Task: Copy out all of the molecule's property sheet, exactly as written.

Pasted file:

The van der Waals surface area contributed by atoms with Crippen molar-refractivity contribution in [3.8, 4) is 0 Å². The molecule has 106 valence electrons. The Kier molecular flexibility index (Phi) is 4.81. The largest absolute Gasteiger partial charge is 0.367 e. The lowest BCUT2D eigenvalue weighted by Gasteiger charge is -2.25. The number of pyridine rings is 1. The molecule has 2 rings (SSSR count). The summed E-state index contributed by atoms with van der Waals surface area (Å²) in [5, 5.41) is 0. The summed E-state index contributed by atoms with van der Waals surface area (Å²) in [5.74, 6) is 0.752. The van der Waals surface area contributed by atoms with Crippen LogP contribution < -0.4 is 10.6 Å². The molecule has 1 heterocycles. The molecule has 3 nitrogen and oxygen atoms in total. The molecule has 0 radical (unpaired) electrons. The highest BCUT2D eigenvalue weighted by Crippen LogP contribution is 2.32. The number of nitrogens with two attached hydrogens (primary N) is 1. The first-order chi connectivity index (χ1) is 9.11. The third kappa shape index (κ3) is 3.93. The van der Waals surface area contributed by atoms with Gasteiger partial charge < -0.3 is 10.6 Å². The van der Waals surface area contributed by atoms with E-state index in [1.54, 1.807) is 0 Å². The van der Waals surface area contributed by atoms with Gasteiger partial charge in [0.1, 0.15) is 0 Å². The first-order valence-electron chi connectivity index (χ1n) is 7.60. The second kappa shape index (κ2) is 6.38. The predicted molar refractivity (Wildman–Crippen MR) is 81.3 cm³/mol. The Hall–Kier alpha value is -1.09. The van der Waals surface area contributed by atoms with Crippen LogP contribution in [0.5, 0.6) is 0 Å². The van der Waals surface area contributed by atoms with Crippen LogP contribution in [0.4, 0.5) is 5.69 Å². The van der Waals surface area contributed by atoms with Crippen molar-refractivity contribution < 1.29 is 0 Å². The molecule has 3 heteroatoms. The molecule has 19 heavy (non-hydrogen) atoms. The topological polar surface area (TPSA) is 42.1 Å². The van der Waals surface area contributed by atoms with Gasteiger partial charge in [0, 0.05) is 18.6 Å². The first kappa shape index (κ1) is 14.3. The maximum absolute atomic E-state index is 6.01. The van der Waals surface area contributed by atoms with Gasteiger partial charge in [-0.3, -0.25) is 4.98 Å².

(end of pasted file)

The van der Waals surface area contributed by atoms with Crippen molar-refractivity contribution in [3.8, 4) is 0 Å². The molecule has 106 valence electrons. The Kier molecular flexibility index (Phi) is 4.81. The largest absolute Gasteiger partial charge is 0.367 e. The lowest BCUT2D eigenvalue weighted by Gasteiger charge is -2.25. The number of pyridine rings is 1. The molecule has 2 rings (SSSR count). The summed E-state index contributed by atoms with van der Waals surface area (Å²) in [5, 5.41) is 0. The summed E-state index contributed by atoms with van der Waals surface area (Å²) in [5.74, 6) is 0.752. The van der Waals surface area contributed by atoms with Crippen LogP contribution < -0.4 is 10.6 Å². The molecule has 1 heterocycles. The molecule has 3 nitrogen and oxygen atoms in total. The molecule has 0 radical (unpaired) electrons. The highest BCUT2D eigenvalue weighted by Crippen LogP contribution is 2.32. The number of nitrogens with two attached hydrogens (primary N) is 1. The first-order chi connectivity index (χ1) is 9.11. The third kappa shape index (κ3) is 3.93. The van der Waals surface area contributed by atoms with Gasteiger partial charge < -0.3 is 10.6 Å². The van der Waals surface area contributed by atoms with E-state index in [1.54, 1.807) is 0 Å². The van der Waals surface area contributed by atoms with Gasteiger partial charge in [0.1, 0.15) is 0 Å². The first-order valence-electron chi connectivity index (χ1n) is 7.60. The second kappa shape index (κ2) is 6.38. The predicted molar refractivity (Wildman–Crippen MR) is 81.3 cm³/mol. The Hall–Kier alpha value is -1.09. The van der Waals surface area contributed by atoms with Crippen LogP contribution in [0.5, 0.6) is 0 Å². The van der Waals surface area contributed by atoms with Crippen LogP contribution in [0.4, 0.5) is 5.69 Å². The van der Waals surface area contributed by atoms with Crippen molar-refractivity contribution < 1.29 is 0 Å². The molecule has 3 heteroatoms. The molecule has 19 heavy (non-hydrogen) atoms. The topological polar surface area (TPSA) is 42.1 Å². The van der Waals surface area contributed by atoms with Gasteiger partial charge in [0, 0.05) is 18.6 Å². The first kappa shape index (κ1) is 14.3. The maximum absolute atomic E-state index is 6.01. The van der Waals surface area contributed by atoms with Gasteiger partial charge in [-0.3, -0.25) is 4.98 Å².